Leading U.S. yogurt maker Dannon is moving according to plan on its pledge to source non-GMO ingredients for its products and to use milk from non-GMO fed cows. The company, which is the leading yogurt brand in the U.S., reached a significant milestone recently, achieving Non-GMO Project verification of several Dannon yogurt and “Danimals” smoothie products.
Non-GMO feed challenge
In 2016, Dannon announced its ambitious “Dannon Pledge,” which included commitments to use natural, non-GMO ingredients in its yogurt products, source non-GMO feed for its dairy cows, provide GMO transparency to consumers, and use more sustainable agriculture practices in its milk supply.
One of the biggest challenges was said to be sourcing enough non-GMO feed to meet the needs of Dannon’s dairy producers. An estimated 90 percent of feed produced in the U.S. is derived from genetically modified crops such as corn, soy, and alfalfa. There were doubts that enough non-GMO feed was available. Dannon CEO Mariano Lozano had described the feed initiative as a “massive undertaking,” involving the conversion of an estimated 80,000 acres to non-GMO feed crops.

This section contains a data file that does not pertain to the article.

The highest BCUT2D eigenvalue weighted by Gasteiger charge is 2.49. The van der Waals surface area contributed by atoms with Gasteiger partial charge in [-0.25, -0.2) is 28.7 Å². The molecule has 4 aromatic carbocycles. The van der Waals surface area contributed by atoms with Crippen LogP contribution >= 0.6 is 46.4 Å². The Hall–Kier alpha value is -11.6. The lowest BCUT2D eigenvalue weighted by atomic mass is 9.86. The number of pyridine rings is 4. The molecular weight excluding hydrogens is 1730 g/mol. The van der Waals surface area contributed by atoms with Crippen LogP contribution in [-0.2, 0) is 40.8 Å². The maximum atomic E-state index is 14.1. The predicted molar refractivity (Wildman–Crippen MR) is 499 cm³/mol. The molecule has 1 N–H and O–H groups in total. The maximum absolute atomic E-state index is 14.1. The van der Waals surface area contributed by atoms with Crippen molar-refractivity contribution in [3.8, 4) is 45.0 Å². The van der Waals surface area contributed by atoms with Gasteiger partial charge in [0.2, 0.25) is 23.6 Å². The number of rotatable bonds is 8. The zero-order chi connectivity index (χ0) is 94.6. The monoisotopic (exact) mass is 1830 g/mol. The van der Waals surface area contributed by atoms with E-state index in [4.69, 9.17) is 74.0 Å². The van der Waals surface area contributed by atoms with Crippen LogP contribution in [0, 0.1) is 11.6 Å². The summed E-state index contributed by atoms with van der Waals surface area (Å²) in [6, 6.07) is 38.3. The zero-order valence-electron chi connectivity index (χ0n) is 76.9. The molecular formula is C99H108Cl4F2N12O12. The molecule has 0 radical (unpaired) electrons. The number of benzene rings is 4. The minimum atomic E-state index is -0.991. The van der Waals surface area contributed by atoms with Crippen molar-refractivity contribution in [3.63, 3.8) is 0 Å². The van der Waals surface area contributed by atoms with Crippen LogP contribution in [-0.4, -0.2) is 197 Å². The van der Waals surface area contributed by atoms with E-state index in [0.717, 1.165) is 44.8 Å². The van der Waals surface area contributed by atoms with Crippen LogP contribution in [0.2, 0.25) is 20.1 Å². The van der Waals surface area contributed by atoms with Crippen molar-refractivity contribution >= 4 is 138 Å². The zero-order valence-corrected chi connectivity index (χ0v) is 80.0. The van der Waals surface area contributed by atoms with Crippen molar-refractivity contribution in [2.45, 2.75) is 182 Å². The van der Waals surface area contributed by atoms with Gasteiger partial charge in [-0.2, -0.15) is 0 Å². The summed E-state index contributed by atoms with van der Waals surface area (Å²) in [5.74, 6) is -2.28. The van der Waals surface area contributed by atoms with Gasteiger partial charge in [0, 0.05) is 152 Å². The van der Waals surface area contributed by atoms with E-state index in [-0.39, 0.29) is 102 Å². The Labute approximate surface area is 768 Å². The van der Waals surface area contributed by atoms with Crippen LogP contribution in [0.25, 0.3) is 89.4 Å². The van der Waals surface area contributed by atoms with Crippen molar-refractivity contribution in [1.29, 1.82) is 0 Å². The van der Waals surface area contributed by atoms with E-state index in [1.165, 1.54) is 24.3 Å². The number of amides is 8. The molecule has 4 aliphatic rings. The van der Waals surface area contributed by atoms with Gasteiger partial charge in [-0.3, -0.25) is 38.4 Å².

“It seemed at the time it would be a challenge because we hadn’t done it before,” says Michael Neuwirth, Dannon’s senior director of external communication. “We had to use creativity, insights, and resources to find solutions.”
Dannon used a combination of approaches including purchasing non-GMO feed on the open market, using feed supplies of their own farmers, and finding farmers who grow non-GMO feed grains.
One of Dannon’s largest milk suppliers, Kansas-based McCarty Family Farms, successfully worked with its farm partners and had other farmers offer to sell them non-GMO feed.
“Thus far the challenges associated with sourcing non-GMO feed have been few and far between,” said Ken McCarty, co-owner and manager of McCarty Family Farms, a few months ago.
But Dannon will face another challenge next year when it moves its Oikos Greek yogurt products to non-GMO production because Greek yogurt uses three times as much milk as traditional yogurt.